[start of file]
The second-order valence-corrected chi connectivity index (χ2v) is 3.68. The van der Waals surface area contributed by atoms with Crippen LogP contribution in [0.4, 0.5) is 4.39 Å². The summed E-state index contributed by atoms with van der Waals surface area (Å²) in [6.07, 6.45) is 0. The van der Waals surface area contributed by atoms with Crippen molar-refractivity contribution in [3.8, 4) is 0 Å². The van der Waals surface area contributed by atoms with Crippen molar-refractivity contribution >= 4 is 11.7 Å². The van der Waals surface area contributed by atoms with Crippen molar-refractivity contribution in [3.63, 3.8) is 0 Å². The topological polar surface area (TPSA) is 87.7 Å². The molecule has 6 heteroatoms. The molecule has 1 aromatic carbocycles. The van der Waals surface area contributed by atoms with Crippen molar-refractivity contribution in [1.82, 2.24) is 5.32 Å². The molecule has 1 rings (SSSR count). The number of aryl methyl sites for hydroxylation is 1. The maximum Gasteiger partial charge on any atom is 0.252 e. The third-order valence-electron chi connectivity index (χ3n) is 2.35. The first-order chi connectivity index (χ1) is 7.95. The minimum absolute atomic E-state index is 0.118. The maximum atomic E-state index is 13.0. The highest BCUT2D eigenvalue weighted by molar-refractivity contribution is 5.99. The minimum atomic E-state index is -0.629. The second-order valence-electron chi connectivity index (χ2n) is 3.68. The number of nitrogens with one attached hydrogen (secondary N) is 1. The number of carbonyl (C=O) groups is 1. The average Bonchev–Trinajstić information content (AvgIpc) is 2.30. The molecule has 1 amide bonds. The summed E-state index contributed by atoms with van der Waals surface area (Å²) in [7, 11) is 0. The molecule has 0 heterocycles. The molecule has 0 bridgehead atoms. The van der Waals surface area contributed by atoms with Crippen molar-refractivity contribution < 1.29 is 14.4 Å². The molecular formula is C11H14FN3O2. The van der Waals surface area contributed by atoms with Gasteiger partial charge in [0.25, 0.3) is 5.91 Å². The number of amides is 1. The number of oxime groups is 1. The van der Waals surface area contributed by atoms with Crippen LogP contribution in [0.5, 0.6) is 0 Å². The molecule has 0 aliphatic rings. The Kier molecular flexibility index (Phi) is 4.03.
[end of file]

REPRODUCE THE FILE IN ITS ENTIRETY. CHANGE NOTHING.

The second-order valence-corrected chi connectivity index (χ2v) is 3.68. The van der Waals surface area contributed by atoms with Crippen LogP contribution in [0.4, 0.5) is 4.39 Å². The summed E-state index contributed by atoms with van der Waals surface area (Å²) in [6.07, 6.45) is 0. The van der Waals surface area contributed by atoms with Crippen molar-refractivity contribution in [3.8, 4) is 0 Å². The van der Waals surface area contributed by atoms with Crippen molar-refractivity contribution >= 4 is 11.7 Å². The van der Waals surface area contributed by atoms with Crippen molar-refractivity contribution in [3.63, 3.8) is 0 Å². The topological polar surface area (TPSA) is 87.7 Å². The molecule has 6 heteroatoms. The molecule has 1 aromatic carbocycles. The van der Waals surface area contributed by atoms with Crippen molar-refractivity contribution in [1.82, 2.24) is 5.32 Å². The molecule has 1 rings (SSSR count). The number of aryl methyl sites for hydroxylation is 1. The maximum Gasteiger partial charge on any atom is 0.252 e. The third-order valence-electron chi connectivity index (χ3n) is 2.35. The first-order chi connectivity index (χ1) is 7.95. The minimum absolute atomic E-state index is 0.118. The maximum atomic E-state index is 13.0. The highest BCUT2D eigenvalue weighted by molar-refractivity contribution is 5.99. The minimum atomic E-state index is -0.629. The second-order valence-electron chi connectivity index (χ2n) is 3.68. The number of nitrogens with one attached hydrogen (secondary N) is 1. The number of carbonyl (C=O) groups is 1. The average Bonchev–Trinajstić information content (AvgIpc) is 2.30. The molecule has 1 amide bonds. The summed E-state index contributed by atoms with van der Waals surface area (Å²) in [7, 11) is 0. The molecule has 0 heterocycles. The molecule has 0 bridgehead atoms. The van der Waals surface area contributed by atoms with Crippen molar-refractivity contribution < 1.29 is 14.4 Å². The molecular formula is C11H14FN3O2. The van der Waals surface area contributed by atoms with Gasteiger partial charge in [0.25, 0.3) is 5.91 Å². The number of amides is 1. The number of oxime groups is 1. The van der Waals surface area contributed by atoms with Crippen LogP contribution in [0.5, 0.6) is 0 Å². The molecule has 0 aliphatic rings. The Kier molecular flexibility index (Phi) is 4.03.